Table 1. Description of Motion Corrupted Scans Used for Validation, Including 2D and 3D Scans Targeted on Various Organs
Subject numberScan numberNEXOrientationOrganPulse sequencek-space matrix# Coil elements
Phantom-4Sagittal-Black blood FSEFSE 256 × 2568
Subject 1A3SagittalHeartBlack blood FSE256 × 2568
 B3SagittalHeartBlack blood FSE512 × 5128
 C3Short axisHeartBlack blood FSE512 × 5128
Subject 2A2SagittalHeartBlack blood FSE256 × 2568
 B2SagittalHeartBlack blood FSE512 × 5128
 C2SagittalLiverBlack blood FSE256 × 2568
 D2SagittalLiverBlack blood FSE512 × 5128
 E5Short axisHeart3D FIESTA128 × 128 × 648
Subject 3A3SagittalLiverBlack blood FSE256 × 2568
 B3SagittalHeartBlack blood FSE256 × 2568
Subject 4A3SagittalLiver/kidneyGRASS256 × 25612
Subject 5A3SagittalLiver/kidney3D FIESTA256 × 256 × 328
Subject 6A3Short axisHeartBlack blood FSE256 × 2568
 B3SagittalHeartBlack blood FSE256 × 2568
 C3SagittalLiver/kidney3D FIESTA256 × 256 × 328
 D5Short axisHeart3D FIESTA128 × 128 × 648

Coil arrays of 8 elements or more were employed. Mainly fully sampled scans were carried out. Indeed we focussed on putting forward motion artifact reduction, without being hindered by possible SNR loss caused by high g-factors in parallel imaging. Moreover, the proposed method aims at recovering higher SNR images, since it is not limited by acquisition time—on the contrary, the reconstruction improves with the acquisition time, as a multiple NEX overdetermines system [11].

A moving phantom setup was also used for our validations, comprised of both static and moving phantoms. The moving part achieved 1D periodic translation, with a pneumatic command generated by a ventilator simulating respiratory motion. The cardiac synchronization signal was generated by an ECG simulator device, in order that the configuration was the same as in our experiments with volunteer subjects. The imaging plane was chosen so that the moving phantom remains in plane. The setup produced displacements of 30 mm in amplitude in the up/down direction, and 5 mm in the right/left direction, and the period for translational motion was set to 5 s. These settings are typical of adult respiratory motion.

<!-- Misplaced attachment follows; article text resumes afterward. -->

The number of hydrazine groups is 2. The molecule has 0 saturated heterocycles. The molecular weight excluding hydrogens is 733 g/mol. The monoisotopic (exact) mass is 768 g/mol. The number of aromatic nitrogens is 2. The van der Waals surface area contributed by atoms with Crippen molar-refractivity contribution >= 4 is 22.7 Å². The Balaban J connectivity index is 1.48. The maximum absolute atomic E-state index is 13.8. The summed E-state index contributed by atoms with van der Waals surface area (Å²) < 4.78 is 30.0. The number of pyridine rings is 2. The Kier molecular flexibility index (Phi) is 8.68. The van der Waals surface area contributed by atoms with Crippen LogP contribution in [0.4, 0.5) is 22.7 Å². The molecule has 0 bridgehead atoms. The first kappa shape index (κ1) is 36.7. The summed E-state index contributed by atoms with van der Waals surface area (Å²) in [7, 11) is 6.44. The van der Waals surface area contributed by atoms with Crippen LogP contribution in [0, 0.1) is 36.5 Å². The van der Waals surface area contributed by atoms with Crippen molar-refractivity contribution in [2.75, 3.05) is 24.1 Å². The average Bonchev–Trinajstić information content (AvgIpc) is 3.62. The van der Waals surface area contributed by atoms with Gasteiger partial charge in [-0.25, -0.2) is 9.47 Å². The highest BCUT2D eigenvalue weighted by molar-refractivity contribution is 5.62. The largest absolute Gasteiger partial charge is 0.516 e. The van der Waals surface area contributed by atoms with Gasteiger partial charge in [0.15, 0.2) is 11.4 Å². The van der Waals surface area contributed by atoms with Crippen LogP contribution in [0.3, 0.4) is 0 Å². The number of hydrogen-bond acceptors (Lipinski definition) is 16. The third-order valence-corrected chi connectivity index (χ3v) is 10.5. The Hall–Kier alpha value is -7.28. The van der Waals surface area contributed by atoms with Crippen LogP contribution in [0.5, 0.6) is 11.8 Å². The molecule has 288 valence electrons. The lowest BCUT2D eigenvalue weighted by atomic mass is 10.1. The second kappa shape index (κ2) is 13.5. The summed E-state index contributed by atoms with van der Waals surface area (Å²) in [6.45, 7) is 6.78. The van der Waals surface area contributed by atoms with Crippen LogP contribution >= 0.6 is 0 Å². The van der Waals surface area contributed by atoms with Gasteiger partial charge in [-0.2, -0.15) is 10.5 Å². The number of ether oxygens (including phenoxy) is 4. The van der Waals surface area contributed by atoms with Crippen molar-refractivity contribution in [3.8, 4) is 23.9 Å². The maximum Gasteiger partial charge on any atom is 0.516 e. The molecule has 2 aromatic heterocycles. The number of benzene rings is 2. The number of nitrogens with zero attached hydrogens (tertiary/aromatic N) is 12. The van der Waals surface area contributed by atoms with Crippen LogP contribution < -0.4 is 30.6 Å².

External Sensors Used as Model Inputs

Physiological signals were collected using a modified version of the Maglife (Schiller Médical, Wissembourg, France) patient monitoring system. These signals were converted into optical signals, transmitted outside the scan room through optical fibers, and then recorded on the signal analyzer and event controller (SAEC) computer and electronics system (18). The SAEC system allows synchronous acquisition and recording of physiological signals (respiration and ECG) and MR signals (image acquisition windows and MR gradients).